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How Do I Get Tested to See if I’m a Supertaster?

Written by Henry P. Barham, MD, Mohamed A. Taha, MD, and Marianne Madsen

Recent research related to the COVID-19 pandemic revealed some breakthrough findings. These findings may help provide answers to urgent questions about COVID-19–who is more liable to get infected, the prognosis of the COVID-19 infection, and duration of symptoms. This is due to the phenomenal efforts of Dr. Henry Barham and his team. 


Dr. Henry Barham has conducted research on the bitter taste receptors (T2Rs) and found an association between one’s genetic expression of T2Rs and the immune response to COVID-19. So, if you’ve been following this exciting news, you’ve probably wondered: Am I a supertaster? Or at least a taster? Or do I fall into the non-taster group? It’s now easy to get this information about yourself with an easy, at-home test you can do yourself.


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Innate Immunity & Taste Receptors

Innate Immunity & Taste Receptors

What’s the best supertaster test to get?


If you google “supertaster test,” you’ll come up with a bunch of options. How do you know which one will give you the best results in relation to COVID-19? You would probably prefer to use the one that has shown effective results in scientific research on patients during the COVID-19 pandemic–one that shows consistent results in detecting who is more likely to get infected, who will have better outcomes, and who is likely to require hospitalization once infected. 


As a rhinologist (an ENT doctor that specializes in nose and sinus diseases), Dr. Barham came in contact with many infected patients during the COVID-19 pandemic. He wondered why he didn’t contract COVID-19 as he was working so closely with very sick patients, including those in intensive care units. He thought it might have something to do with the T2Rs.


Dr. Barham has been interested in T2Rs and their relationship to upper respiratory infections for many years. When the COVID-19 pandemic started, he and his team focused their time and effort into finding a correlation between the T2Rs and COVID-19.


Dr. Barham and his team completed two studies, one retrospective and one prospective, to determine if that was the case.  His findings were astounding and helped to explain why some individuals get sick enough to require hospital admission, while others showed only minor symptoms–even if they were all living in the same household. 


Their results also provide an explanation as to why the elderly population seems to do worse than their younger counterparts. 


How Do I Take the Test?


To see if you’re a supertaster, order the kit online. You’ll receive a kit with three taste tests. The kit will include 12 unique taste test strips. You’ll place each of the strips on your tongue and record your quality and intensity ratings online. You’ll receive your results immediately.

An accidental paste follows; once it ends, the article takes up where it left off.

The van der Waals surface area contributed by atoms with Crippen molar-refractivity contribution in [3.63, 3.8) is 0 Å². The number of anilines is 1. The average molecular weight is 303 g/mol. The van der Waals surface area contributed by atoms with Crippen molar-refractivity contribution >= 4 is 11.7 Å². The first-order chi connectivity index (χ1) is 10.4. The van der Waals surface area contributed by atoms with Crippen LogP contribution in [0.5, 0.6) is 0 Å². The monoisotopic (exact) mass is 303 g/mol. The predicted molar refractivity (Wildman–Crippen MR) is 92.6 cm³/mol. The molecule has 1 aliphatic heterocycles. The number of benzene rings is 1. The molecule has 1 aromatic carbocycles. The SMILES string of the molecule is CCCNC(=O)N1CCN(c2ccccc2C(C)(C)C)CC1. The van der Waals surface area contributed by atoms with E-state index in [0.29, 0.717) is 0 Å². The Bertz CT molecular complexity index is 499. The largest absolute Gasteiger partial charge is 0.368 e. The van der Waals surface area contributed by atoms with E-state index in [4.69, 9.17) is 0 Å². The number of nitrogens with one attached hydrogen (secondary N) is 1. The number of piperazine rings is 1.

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T2R Receptor - Genetics & Expression

T2R Receptor - Genetics & Expression

Does My Supertaster Status Only Matter for COVID-19?


No! Your supertaster status can be linked to many other upper respiratory infections and how you respond to them. The Phenomune test package also includes a three-week educational program to teach you about your innate immune system and how to boost it.


Discovering your supertaster status gives you the information you need to make good decisions during this time of COVID-19. For example, perhaps you’ve been wondering if you should get vaccinated. Finding out that you are a non-taster who is likely to experience significant symptoms with COVID-19 could help you make that decision. Knowing this information about people could be helpful in prioritizing who should be vaccinated first, especially in places where there is still a shortage of vaccines. This can also be applied to other upper respiratory tract infections and vaccinations, such as influenza.


Other scientific studies are currently being done to see if T2Rs can be linked to other health issues such as different types of cancers and obesity. Getting more information about yourself and learning about your immune system is always a good idea, so if you’re interested in finding out your supertaster status, check into the Phenomune test.

Doctor Profile

Henry P. Barham, MD


Dr. Barham is a board-certified ear, nose, and throat (ENT) physician who works as a dedicated rhinologist (nose, sinus, allergy, endoscopic sinus, and skull base surgery) at Sinus and Nasal Specialists of Louisiana, LLC. He is also a widely published researcher with over 100 publications and book chapters throughout his career.

Doctor Profile

Mohamed A. Taha, MD

Research Fellow

Dr. Taha is a consultant physician of ear, nose, and throat (ENT) at the Faculty of Medicine - Cairo University, where he got his MD degree in 2019. He is currently a Research Fellow at the Sinus and Nasal Specialists of Louisiana, LLC. Dr. Taha has published many studies in ENT, mainly about COVID-19. His latest publication linking bitter taste receptors to COVID-19 (published in JAMA) showed interesting results.

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